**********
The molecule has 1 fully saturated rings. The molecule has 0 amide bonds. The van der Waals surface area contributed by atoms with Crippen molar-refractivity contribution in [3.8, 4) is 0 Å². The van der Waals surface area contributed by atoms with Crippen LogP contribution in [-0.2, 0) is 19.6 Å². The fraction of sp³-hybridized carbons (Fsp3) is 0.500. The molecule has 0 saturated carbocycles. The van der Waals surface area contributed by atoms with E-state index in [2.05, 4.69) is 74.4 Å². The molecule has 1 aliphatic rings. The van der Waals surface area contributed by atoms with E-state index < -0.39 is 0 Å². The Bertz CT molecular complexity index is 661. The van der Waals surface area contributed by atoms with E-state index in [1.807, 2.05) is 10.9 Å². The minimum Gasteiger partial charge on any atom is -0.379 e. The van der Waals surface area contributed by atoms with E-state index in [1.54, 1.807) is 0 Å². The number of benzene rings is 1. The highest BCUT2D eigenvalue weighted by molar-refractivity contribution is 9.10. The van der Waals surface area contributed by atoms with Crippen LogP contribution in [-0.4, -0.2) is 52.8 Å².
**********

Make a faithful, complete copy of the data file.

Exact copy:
The molecule has 1 fully saturated rings. The molecule has 0 amide bonds. The van der Waals surface area contributed by atoms with Crippen molar-refractivity contribution in [3.8, 4) is 0 Å². The van der Waals surface area contributed by atoms with Crippen LogP contribution in [-0.2, 0) is 19.6 Å². The fraction of sp³-hybridized carbons (Fsp3) is 0.500. The molecule has 0 saturated carbocycles. The van der Waals surface area contributed by atoms with E-state index in [2.05, 4.69) is 74.4 Å². The molecule has 1 aliphatic rings. The van der Waals surface area contributed by atoms with E-state index < -0.39 is 0 Å². The Bertz CT molecular complexity index is 661. The van der Waals surface area contributed by atoms with E-state index in [1.807, 2.05) is 10.9 Å². The minimum Gasteiger partial charge on any atom is -0.379 e. The van der Waals surface area contributed by atoms with E-state index in [1.54, 1.807) is 0 Å². The number of benzene rings is 1. The highest BCUT2D eigenvalue weighted by molar-refractivity contribution is 9.10. The van der Waals surface area contributed by atoms with Crippen LogP contribution in [-0.4, -0.2) is 52.8 Å².